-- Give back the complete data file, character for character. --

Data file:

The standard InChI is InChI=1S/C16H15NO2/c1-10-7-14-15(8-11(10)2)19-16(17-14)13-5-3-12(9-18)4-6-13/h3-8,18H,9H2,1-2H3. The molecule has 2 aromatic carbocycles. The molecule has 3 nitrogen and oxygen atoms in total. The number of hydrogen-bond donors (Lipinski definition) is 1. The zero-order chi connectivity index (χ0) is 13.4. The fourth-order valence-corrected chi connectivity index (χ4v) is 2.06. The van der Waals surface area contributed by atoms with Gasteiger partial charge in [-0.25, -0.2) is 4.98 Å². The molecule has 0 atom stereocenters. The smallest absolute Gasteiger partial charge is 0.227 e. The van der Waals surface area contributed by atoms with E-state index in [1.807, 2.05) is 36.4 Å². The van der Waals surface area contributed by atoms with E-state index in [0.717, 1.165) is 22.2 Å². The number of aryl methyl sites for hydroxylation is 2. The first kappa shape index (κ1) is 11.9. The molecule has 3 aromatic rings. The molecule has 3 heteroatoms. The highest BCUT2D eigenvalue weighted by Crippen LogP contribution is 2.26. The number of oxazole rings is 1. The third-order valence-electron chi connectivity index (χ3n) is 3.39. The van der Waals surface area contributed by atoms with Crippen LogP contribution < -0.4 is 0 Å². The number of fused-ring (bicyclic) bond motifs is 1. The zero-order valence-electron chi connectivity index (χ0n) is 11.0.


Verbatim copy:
The standard InChI is InChI=1S/C16H15NO2/c1-10-7-14-15(8-11(10)2)19-16(17-14)13-5-3-12(9-18)4-6-13/h3-8,18H,9H2,1-2H3. The molecule has 2 aromatic carbocycles. The molecule has 3 nitrogen and oxygen atoms in total. The number of hydrogen-bond donors (Lipinski definition) is 1. The zero-order chi connectivity index (χ0) is 13.4. The fourth-order valence-corrected chi connectivity index (χ4v) is 2.06. The van der Waals surface area contributed by atoms with Gasteiger partial charge in [-0.25, -0.2) is 4.98 Å². The molecule has 0 atom stereocenters. The smallest absolute Gasteiger partial charge is 0.227 e. The van der Waals surface area contributed by atoms with E-state index in [1.807, 2.05) is 36.4 Å². The van der Waals surface area contributed by atoms with E-state index in [0.717, 1.165) is 22.2 Å². The number of aryl methyl sites for hydroxylation is 2. The first kappa shape index (κ1) is 11.9. The molecule has 3 aromatic rings. The molecule has 3 heteroatoms. The highest BCUT2D eigenvalue weighted by Crippen LogP contribution is 2.26. The number of oxazole rings is 1. The third-order valence-electron chi connectivity index (χ3n) is 3.39. The van der Waals surface area contributed by atoms with Crippen LogP contribution < -0.4 is 0 Å². The number of fused-ring (bicyclic) bond motifs is 1. The zero-order valence-electron chi connectivity index (χ0n) is 11.0.